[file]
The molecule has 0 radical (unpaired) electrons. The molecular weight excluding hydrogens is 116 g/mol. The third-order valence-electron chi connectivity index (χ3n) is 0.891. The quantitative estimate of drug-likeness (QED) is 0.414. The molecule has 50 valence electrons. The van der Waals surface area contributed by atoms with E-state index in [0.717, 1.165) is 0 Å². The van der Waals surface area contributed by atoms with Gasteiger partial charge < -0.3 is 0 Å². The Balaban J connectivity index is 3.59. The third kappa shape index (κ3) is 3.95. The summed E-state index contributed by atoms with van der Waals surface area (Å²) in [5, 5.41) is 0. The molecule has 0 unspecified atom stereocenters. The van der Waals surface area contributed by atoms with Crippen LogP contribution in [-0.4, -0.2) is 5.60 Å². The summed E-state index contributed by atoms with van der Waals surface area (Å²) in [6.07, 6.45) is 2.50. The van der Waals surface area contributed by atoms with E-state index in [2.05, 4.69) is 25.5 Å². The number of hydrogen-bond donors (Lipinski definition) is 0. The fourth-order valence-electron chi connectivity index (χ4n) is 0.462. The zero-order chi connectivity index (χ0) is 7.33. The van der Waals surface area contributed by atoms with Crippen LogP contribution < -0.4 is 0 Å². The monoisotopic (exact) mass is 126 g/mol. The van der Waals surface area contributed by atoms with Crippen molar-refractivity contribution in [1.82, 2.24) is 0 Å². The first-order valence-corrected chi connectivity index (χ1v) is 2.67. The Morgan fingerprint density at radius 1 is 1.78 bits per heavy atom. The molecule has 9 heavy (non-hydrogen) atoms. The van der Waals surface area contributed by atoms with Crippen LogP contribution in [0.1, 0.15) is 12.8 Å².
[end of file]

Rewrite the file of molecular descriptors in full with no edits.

The molecule has 0 radical (unpaired) electrons. The molecular weight excluding hydrogens is 116 g/mol. The third-order valence-electron chi connectivity index (χ3n) is 0.891. The quantitative estimate of drug-likeness (QED) is 0.414. The molecule has 50 valence electrons. The van der Waals surface area contributed by atoms with E-state index in [0.717, 1.165) is 0 Å². The van der Waals surface area contributed by atoms with Gasteiger partial charge < -0.3 is 0 Å². The Balaban J connectivity index is 3.59. The third kappa shape index (κ3) is 3.95. The summed E-state index contributed by atoms with van der Waals surface area (Å²) in [5, 5.41) is 0. The molecule has 0 unspecified atom stereocenters. The van der Waals surface area contributed by atoms with Crippen LogP contribution in [-0.4, -0.2) is 5.60 Å². The summed E-state index contributed by atoms with van der Waals surface area (Å²) in [6.07, 6.45) is 2.50. The van der Waals surface area contributed by atoms with E-state index in [2.05, 4.69) is 25.5 Å². The number of hydrogen-bond donors (Lipinski definition) is 0. The fourth-order valence-electron chi connectivity index (χ4n) is 0.462. The zero-order chi connectivity index (χ0) is 7.33. The van der Waals surface area contributed by atoms with Crippen LogP contribution < -0.4 is 0 Å². The monoisotopic (exact) mass is 126 g/mol. The van der Waals surface area contributed by atoms with Crippen molar-refractivity contribution in [1.82, 2.24) is 0 Å². The first-order valence-corrected chi connectivity index (χ1v) is 2.67. The Morgan fingerprint density at radius 1 is 1.78 bits per heavy atom. The molecule has 9 heavy (non-hydrogen) atoms. The van der Waals surface area contributed by atoms with Crippen LogP contribution in [0.1, 0.15) is 12.8 Å².